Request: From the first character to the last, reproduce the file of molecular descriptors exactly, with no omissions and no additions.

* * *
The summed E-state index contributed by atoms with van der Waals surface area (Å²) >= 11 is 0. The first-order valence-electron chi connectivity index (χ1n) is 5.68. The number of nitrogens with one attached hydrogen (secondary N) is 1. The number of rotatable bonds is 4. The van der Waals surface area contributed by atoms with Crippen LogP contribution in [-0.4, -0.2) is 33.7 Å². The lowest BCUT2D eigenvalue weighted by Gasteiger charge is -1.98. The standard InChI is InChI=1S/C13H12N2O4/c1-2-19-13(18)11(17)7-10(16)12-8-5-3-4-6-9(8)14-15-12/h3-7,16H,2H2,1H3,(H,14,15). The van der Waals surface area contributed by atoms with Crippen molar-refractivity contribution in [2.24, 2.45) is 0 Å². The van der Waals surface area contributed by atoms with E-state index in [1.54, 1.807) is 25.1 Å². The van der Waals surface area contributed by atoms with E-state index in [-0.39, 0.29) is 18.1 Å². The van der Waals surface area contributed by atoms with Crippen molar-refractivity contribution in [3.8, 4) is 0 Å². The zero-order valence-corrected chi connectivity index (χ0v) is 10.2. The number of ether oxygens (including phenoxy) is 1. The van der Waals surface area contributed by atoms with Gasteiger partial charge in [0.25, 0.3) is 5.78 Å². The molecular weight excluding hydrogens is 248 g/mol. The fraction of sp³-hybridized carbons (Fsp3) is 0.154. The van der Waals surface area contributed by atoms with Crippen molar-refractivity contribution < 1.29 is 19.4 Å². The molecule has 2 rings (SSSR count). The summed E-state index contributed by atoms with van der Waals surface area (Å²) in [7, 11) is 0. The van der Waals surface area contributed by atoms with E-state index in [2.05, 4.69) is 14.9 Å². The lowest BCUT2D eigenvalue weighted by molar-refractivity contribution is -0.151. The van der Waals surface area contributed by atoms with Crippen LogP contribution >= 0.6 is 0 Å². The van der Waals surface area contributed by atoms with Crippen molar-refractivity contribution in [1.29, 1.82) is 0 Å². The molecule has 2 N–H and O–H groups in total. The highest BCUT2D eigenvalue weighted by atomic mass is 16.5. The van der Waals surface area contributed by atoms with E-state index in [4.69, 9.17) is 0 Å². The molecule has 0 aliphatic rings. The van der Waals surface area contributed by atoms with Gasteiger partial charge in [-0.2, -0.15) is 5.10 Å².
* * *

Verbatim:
The summed E-state index contributed by atoms with van der Waals surface area (Å²) >= 11 is 0. The first-order valence-electron chi connectivity index (χ1n) is 5.68. The number of nitrogens with one attached hydrogen (secondary N) is 1. The number of rotatable bonds is 4. The van der Waals surface area contributed by atoms with Crippen LogP contribution in [-0.4, -0.2) is 33.7 Å². The lowest BCUT2D eigenvalue weighted by Gasteiger charge is -1.98. The standard InChI is InChI=1S/C13H12N2O4/c1-2-19-13(18)11(17)7-10(16)12-8-5-3-4-6-9(8)14-15-12/h3-7,16H,2H2,1H3,(H,14,15). The van der Waals surface area contributed by atoms with Crippen molar-refractivity contribution in [2.24, 2.45) is 0 Å². The van der Waals surface area contributed by atoms with E-state index in [1.54, 1.807) is 25.1 Å². The van der Waals surface area contributed by atoms with E-state index in [-0.39, 0.29) is 18.1 Å². The van der Waals surface area contributed by atoms with Crippen molar-refractivity contribution in [3.8, 4) is 0 Å². The zero-order valence-corrected chi connectivity index (χ0v) is 10.2. The number of ether oxygens (including phenoxy) is 1. The van der Waals surface area contributed by atoms with Gasteiger partial charge in [0.25, 0.3) is 5.78 Å². The molecular weight excluding hydrogens is 248 g/mol. The fraction of sp³-hybridized carbons (Fsp3) is 0.154. The van der Waals surface area contributed by atoms with Crippen molar-refractivity contribution < 1.29 is 19.4 Å². The molecule has 2 rings (SSSR count). The summed E-state index contributed by atoms with van der Waals surface area (Å²) in [7, 11) is 0. The van der Waals surface area contributed by atoms with E-state index in [2.05, 4.69) is 14.9 Å². The lowest BCUT2D eigenvalue weighted by molar-refractivity contribution is -0.151. The van der Waals surface area contributed by atoms with Crippen LogP contribution >= 0.6 is 0 Å². The van der Waals surface area contributed by atoms with Crippen molar-refractivity contribution in [1.29, 1.82) is 0 Å². The molecule has 2 N–H and O–H groups in total. The highest BCUT2D eigenvalue weighted by atomic mass is 16.5. The van der Waals surface area contributed by atoms with E-state index in [4.69, 9.17) is 0 Å². The molecule has 0 aliphatic rings. The van der Waals surface area contributed by atoms with Gasteiger partial charge in [-0.2, -0.15) is 5.10 Å².